‘Happy Endings’ by Margaret Atwood

A metatext; at 1,300 words it’s flash fiction. First published two years after The Handmaid’s Tale. John and Mary and their various configurations, then Madge and James. A multiple choice of possibilities. Atwood moves in and out of third and second person. The commentary on the characters: “You can see what kind of woman she is by the fact that it is not even whiskey.” This is a text we show Imperial students a lot – they love it. The games we play in the love game. The deceptions. There is something so banal and knowing in the writing; Atwood playing God. The final page is the most revealing. “So much for endings. Beginnings are always more fun.” We always ask the students to write their own endings. And they do write – with varying degrees of wit and drama. Invariably John and Mary turn out to be gay. Or mass murderers. It’s a great one for debating construction of a narrative – even though the tone has a clinical distancing. I think ‘Happy Endings’ would make a great short film.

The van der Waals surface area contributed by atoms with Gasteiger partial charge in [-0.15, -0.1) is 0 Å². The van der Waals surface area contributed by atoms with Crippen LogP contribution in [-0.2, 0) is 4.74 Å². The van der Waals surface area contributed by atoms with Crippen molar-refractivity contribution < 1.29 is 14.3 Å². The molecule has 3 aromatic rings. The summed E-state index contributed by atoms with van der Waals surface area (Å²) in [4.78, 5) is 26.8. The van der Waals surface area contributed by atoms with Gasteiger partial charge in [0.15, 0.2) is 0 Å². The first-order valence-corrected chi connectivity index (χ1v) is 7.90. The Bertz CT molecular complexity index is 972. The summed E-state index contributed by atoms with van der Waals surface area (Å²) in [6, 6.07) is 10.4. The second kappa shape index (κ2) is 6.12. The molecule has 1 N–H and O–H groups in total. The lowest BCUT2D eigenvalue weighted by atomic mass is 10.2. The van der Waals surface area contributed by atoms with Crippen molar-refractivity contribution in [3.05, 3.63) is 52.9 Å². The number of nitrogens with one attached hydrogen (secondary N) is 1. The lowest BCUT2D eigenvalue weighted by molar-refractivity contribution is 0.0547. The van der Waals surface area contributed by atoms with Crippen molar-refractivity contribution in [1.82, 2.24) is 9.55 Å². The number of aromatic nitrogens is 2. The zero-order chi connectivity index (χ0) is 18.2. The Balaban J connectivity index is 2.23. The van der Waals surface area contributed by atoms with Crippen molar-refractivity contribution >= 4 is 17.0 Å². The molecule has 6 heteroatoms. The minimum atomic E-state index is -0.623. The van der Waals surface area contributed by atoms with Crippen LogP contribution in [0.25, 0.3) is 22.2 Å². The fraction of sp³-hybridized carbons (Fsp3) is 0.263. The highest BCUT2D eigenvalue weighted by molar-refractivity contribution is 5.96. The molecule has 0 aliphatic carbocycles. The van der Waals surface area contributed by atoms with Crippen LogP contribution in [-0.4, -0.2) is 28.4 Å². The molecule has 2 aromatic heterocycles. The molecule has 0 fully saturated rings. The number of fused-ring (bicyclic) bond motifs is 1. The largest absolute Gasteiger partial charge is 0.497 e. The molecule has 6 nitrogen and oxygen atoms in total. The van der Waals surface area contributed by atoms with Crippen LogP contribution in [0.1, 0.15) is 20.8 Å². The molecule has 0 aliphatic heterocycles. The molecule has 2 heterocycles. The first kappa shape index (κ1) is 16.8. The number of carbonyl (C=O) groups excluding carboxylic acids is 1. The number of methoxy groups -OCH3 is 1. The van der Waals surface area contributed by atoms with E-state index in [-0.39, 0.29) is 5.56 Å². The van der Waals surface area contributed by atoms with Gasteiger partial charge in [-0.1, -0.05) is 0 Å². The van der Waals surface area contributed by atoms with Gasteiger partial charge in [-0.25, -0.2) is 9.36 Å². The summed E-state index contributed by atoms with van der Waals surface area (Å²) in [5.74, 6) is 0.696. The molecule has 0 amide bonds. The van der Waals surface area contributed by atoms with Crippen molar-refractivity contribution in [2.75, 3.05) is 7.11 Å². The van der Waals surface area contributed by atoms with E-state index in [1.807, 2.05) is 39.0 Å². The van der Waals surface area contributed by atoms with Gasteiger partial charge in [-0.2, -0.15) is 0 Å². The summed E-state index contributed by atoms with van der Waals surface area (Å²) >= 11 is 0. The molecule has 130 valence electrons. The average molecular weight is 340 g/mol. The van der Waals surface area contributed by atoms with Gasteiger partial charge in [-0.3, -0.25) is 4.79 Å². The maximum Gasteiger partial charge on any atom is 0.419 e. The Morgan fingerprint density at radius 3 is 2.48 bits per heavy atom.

First Published in Murder in The Dark, January, 1983, Coach House Press

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